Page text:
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New consumer bureau targets bill collectors, credit bureaus


This news story was published on February 17, 2012.
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By Tony Pugh, McClatchy Newspapers –

WASHINGTON — The Consumer Financial Protection Bureau wants to place debt collectors and credit bureaus under federal supervision for the first time, after an explosion in complaints about their practices.

The bureau announced a proposed rule Thursday that would make the largest debt collection agencies and credit reporting agencies — including Experian, Equifax and TransUnion — subject to the same oversight process that banks are. It’s the agency’s most ambitious proposal since its creation under the controversial 2010 Wall Street Reform and Consumer Protection Act.

“Consumer financial products and services have become more complex over the years and they have expanded well beyond traditional banks,” said Richard Cordray, the bureau’s director. “This oversight would help restore confidence that the federal government is standing beside the American consumer.”

Under the proposal, about 175 debt collection agencies that each hold more than $10 million in annual collection receipts would be subject to bureau oversight. Those agencies make up only about 4 percent of all collection firms, but they account for 63 percent of annual debt collection receipts.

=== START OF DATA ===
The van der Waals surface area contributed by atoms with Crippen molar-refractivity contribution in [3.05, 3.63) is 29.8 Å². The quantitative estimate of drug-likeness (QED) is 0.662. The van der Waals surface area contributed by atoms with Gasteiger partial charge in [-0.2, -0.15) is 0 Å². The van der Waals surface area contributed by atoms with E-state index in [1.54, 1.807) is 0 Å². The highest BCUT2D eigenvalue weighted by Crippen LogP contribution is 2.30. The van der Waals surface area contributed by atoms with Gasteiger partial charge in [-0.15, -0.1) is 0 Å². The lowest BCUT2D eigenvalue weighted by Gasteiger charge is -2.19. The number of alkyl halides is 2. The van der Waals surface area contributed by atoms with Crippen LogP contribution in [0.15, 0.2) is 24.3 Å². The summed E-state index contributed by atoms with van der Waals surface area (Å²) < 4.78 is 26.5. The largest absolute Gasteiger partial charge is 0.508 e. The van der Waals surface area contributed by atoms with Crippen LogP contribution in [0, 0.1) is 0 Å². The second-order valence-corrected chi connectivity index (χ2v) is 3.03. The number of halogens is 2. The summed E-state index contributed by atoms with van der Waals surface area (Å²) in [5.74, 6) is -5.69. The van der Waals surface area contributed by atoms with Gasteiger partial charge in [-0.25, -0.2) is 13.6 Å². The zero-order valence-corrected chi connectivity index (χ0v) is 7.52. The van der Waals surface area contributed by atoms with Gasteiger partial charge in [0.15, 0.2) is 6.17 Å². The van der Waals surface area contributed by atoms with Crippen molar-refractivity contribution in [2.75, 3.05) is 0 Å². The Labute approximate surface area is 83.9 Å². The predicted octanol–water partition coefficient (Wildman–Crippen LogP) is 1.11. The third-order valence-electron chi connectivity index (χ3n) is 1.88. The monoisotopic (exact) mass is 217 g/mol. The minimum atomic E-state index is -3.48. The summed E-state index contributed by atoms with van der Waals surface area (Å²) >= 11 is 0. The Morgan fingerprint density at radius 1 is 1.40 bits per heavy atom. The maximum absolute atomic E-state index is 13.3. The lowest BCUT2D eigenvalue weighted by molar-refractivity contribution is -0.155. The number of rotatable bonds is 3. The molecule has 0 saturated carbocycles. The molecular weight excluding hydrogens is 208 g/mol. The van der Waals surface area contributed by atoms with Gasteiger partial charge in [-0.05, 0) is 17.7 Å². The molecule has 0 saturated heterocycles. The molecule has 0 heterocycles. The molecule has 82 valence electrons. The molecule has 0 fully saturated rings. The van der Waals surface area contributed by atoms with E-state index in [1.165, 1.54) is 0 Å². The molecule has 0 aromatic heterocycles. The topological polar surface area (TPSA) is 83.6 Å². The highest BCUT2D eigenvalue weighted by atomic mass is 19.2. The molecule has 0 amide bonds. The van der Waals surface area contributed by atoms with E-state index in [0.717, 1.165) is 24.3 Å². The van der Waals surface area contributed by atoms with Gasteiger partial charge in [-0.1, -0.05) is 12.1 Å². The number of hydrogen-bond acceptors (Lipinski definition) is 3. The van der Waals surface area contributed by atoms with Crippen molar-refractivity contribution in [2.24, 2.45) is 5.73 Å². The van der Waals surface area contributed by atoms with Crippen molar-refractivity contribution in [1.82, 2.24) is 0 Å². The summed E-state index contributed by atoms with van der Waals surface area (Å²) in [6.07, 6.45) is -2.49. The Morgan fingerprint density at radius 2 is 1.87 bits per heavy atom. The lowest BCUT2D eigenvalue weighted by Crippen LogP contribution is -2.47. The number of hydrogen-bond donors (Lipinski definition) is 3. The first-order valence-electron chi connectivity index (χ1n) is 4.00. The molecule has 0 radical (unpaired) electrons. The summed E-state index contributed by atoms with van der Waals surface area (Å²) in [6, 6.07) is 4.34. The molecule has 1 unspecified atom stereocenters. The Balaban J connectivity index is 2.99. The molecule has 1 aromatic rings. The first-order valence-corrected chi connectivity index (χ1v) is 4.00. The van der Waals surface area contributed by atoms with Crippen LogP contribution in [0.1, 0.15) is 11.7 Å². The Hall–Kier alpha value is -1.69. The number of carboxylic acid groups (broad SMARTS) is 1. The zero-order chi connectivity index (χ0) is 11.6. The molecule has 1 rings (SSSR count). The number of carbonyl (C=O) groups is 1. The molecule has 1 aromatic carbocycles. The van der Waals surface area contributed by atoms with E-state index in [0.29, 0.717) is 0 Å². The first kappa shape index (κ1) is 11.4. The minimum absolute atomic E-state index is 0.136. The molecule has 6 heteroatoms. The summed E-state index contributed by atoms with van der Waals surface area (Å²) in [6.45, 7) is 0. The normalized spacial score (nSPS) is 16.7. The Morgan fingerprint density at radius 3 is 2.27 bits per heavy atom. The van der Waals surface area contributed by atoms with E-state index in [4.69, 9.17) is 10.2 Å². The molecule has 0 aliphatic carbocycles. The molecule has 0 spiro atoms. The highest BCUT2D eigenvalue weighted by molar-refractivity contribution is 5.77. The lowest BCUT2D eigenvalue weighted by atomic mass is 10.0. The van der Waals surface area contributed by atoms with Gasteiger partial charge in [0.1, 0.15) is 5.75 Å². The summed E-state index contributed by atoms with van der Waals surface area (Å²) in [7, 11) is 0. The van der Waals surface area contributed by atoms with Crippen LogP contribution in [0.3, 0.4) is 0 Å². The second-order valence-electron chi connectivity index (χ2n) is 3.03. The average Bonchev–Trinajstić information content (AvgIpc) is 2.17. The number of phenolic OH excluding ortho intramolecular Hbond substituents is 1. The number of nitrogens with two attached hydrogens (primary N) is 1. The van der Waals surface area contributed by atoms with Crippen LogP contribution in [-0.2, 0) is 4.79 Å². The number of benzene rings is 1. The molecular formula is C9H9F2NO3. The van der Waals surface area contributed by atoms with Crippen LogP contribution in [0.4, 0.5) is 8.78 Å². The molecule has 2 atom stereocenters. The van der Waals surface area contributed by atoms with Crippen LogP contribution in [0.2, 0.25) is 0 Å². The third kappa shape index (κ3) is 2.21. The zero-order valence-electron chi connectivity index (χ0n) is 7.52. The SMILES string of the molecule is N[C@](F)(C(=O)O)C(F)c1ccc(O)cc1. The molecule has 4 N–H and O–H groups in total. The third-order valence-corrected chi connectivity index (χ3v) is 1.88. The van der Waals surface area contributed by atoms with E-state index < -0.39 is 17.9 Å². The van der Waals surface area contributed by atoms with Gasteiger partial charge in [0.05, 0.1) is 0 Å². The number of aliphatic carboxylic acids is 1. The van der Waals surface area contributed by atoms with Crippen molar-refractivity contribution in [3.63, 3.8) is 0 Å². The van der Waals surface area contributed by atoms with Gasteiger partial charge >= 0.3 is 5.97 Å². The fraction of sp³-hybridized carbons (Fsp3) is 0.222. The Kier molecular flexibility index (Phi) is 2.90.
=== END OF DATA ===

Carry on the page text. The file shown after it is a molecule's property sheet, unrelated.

Only about 30 credit reporting agencies with more than $7 million in annual receipts from reporting activities would face supervision under the proposal. These firms make up about 7 percent of the industry, but they account for nearly 94 percent of industry revenue.

Since the Great Recession hit in 2007, federal consumer lawsuits filed under the Fair Debt Collection Practices Act have more than doubled and complaints about problem collectors have skyrocketed. The 144,000 complaints about debt collectors that the Federal Trade Commission fielded in 2010 were second only to identity theft as the most common consumer complaint category.

A record 11,811 federal consumer lawsuits were filed last year under the Fair Debt Collection Practices Act, up from 4,372 in 2007. The lawsuits and complaints about bill collectors allege illegal contacts with consumers, overly aggressive collection agents and mistaken identities of debtors.

Mark Schiffman, the public affairs director for ACA International, the Association of Credit and Collection Professionals, said the trade group would use the rule’s 60-day comment period to review the bureau’s oversight plan before making public comments.

He said industry leaders wanted to see how their companies would be affected and to make sure the guidelines weren’t “overly burdensome.”

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